Someone should tell Margai that it is simply not realistic for him to expect his PMDC to make significant electoral gains, let alone win the Presidency, in so short a time since its inception. The two traditional parties, the SLPP and the APC, are still very strong. And whatever its many faults, the current SLPP government cannot, by any measure, be considered a failure: a government that has maintained the fragile peace, more than tripled enrolment in schools, built or refurbished hospitals and police stations across the country, constructed or refurbished hundreds of miles of roads, in the constrained circumstances that Sierra Leone found itself in since the war, cannot be considered a failure. This Presidential election, someone must tell Margai, is really a contest between Solomon Berewa and Ernest Koroma…


From: Cornelius Hamelberg
To: All
Date Posted: 21:52:51 07/23/07 ()
Email Address:
Entered From: at

All the familiar echoes and puffiness. Indeed “Monkey noh dae lef im black han” comes close to the question, “Have you stopped beating your wife?”

Two points of observation about this article which is culled from Miss Sylvia’s SLPP speak-easy called “Awareness Times”. Other points to follow.

Writing for popular consumption, Mr. Gberie is certain: “Sierra Leone has conducted two successful elections since its war ended in 2002.”

Much can be said about the background to the elections and the conditions and atmosphere in which the 2002 elections was conducted. The 2002 Elections were slightly flawed since the government did not – was not able to assert territorial sovereignty over some of the East of Sierra Leone – where voting was slightly disrupted – or did not take place.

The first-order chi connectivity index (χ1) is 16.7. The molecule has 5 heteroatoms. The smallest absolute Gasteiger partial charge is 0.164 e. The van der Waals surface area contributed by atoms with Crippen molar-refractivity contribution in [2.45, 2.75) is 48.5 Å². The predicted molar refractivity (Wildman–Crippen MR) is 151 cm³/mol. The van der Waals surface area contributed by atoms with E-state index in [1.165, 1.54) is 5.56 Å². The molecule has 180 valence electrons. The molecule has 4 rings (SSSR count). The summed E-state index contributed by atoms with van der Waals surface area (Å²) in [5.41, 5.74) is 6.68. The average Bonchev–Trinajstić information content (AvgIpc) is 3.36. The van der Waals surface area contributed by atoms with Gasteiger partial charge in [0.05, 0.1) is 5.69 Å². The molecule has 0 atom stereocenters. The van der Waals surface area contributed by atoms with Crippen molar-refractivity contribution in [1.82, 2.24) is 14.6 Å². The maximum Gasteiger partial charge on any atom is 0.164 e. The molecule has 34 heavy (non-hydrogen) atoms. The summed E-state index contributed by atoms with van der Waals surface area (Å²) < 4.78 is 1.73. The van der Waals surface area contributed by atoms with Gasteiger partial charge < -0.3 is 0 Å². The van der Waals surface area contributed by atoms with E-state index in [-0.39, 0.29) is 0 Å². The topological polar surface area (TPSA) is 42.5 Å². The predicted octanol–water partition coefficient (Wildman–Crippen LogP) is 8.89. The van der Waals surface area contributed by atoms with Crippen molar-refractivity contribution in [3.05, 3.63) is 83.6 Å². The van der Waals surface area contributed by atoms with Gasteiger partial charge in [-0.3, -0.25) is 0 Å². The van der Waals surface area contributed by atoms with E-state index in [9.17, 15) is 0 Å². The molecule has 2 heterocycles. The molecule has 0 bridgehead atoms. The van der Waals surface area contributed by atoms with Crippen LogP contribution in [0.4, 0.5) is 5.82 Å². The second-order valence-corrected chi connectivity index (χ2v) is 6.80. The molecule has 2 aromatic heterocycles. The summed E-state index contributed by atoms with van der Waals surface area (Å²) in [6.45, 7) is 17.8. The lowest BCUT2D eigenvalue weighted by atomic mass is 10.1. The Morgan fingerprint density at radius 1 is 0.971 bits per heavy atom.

But moving fast forward to today, more importantly, as the fateful day August 11 approaches, questions are still being raised about the alleged or expected neutrality of the former Lady nun who forsook/ deserted her vows to become the Christina Thorpe who has since then been appointed Director-General of the elections/ Electoral Commissioner

Another question that we must look into and which and it’s reasonable to want to know the answer as to whether the reasons Mr. Eugene Davies the Electoral Commissioner gave for resigning from his post, have been addressed, and whether Miss Thorpe who has replaced Mr. Davies as Electoral Commissioner has inherited the same situation but without protest and complaint because she is more compliant with the wishes of her bosses who appointed her.

Fears about her neutrality persist. She is feared to be a pliable woman who is also ready willing and able to make the kind of compromises that no nonsense Mr. Davies was not prepared to make.

2. Yes, Hon Charles Margai may well be “correct in denouncing the leadership process as rigged” as even Mr. John Leigh an SLPP party stalwart and failed aspirant for SLPP Party leadership – and we are to assume an impartial an honest and independent witness and most significantly, a declared enemy of Mr. Margai – was also defeated at that election in which he (Leigh) failed to even a win a nomination. Charles Margai managed to get all of 34 votes at that Makeni Con-bent / Convent- ion. And if what Mr. Leigh says is true about his colleagues, then Mr. Margai has every reason to be DISGRUNTLED.

Until very recently (before it became apparent/ dawned on him that Mr. Berewa was not going to appoint him his running mate) he had appointed himself to the post of Mr. Berewa’s resident mouthpiece on this Cocorioko forum, although he had tried to convince us and all his comrades in the SLPP that the Makeni affair was not a convention at all, but a “conBention” prearranged and Bent in favour of Mr B-erewa and that it was at that ConBention that he was “ROBBED” of even a nomination. Yes, he and not Hon. Charles Margai repeatedly told us that the voting was rigged in favour of Mr. Berewa. He wept profusely real tears about it (the spilt milk) or was it only sour grapes?

Why did Eugene Davis resign as Electoral Commissioner?